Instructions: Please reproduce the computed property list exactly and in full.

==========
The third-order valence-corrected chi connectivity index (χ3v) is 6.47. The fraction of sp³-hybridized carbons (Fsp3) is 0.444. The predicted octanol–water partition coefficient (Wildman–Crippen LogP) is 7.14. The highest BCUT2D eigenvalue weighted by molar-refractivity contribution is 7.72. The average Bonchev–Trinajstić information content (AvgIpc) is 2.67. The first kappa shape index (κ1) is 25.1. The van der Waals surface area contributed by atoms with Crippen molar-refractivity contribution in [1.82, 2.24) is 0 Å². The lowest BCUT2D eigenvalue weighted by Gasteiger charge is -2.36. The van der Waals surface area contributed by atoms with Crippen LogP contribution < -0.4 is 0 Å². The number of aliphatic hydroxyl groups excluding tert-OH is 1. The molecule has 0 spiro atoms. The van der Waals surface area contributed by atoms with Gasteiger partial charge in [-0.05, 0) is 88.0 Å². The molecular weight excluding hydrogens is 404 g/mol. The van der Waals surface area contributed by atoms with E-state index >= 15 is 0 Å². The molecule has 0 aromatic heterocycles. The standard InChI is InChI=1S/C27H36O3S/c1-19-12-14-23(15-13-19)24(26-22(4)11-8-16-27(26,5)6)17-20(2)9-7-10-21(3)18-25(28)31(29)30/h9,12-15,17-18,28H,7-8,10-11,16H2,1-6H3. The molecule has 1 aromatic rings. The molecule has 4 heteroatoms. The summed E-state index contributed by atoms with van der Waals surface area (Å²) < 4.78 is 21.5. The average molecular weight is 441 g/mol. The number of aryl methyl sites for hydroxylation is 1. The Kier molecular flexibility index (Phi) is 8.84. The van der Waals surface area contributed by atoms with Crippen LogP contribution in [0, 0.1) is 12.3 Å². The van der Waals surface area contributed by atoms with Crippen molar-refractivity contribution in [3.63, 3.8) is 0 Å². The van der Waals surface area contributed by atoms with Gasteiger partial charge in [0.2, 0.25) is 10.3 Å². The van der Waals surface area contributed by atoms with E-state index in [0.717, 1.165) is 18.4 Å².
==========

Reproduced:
The third-order valence-corrected chi connectivity index (χ3v) is 6.47. The fraction of sp³-hybridized carbons (Fsp3) is 0.444. The predicted octanol–water partition coefficient (Wildman–Crippen LogP) is 7.14. The highest BCUT2D eigenvalue weighted by molar-refractivity contribution is 7.72. The average Bonchev–Trinajstić information content (AvgIpc) is 2.67. The first kappa shape index (κ1) is 25.1. The van der Waals surface area contributed by atoms with Crippen molar-refractivity contribution in [1.82, 2.24) is 0 Å². The lowest BCUT2D eigenvalue weighted by Gasteiger charge is -2.36. The van der Waals surface area contributed by atoms with Crippen LogP contribution < -0.4 is 0 Å². The number of aliphatic hydroxyl groups excluding tert-OH is 1. The molecule has 0 spiro atoms. The van der Waals surface area contributed by atoms with Gasteiger partial charge in [-0.05, 0) is 88.0 Å². The molecular weight excluding hydrogens is 404 g/mol. The van der Waals surface area contributed by atoms with E-state index >= 15 is 0 Å². The molecule has 0 aromatic heterocycles. The standard InChI is InChI=1S/C27H36O3S/c1-19-12-14-23(15-13-19)24(26-22(4)11-8-16-27(26,5)6)17-20(2)9-7-10-21(3)18-25(28)31(29)30/h9,12-15,17-18,28H,7-8,10-11,16H2,1-6H3. The molecule has 1 aromatic rings. The molecule has 4 heteroatoms. The summed E-state index contributed by atoms with van der Waals surface area (Å²) < 4.78 is 21.5. The average molecular weight is 441 g/mol. The number of aryl methyl sites for hydroxylation is 1. The Kier molecular flexibility index (Phi) is 8.84. The van der Waals surface area contributed by atoms with Crippen LogP contribution in [0, 0.1) is 12.3 Å². The van der Waals surface area contributed by atoms with Crippen molar-refractivity contribution in [3.63, 3.8) is 0 Å². The van der Waals surface area contributed by atoms with Gasteiger partial charge in [0.2, 0.25) is 10.3 Å². The van der Waals surface area contributed by atoms with E-state index in [0.717, 1.165) is 18.4 Å².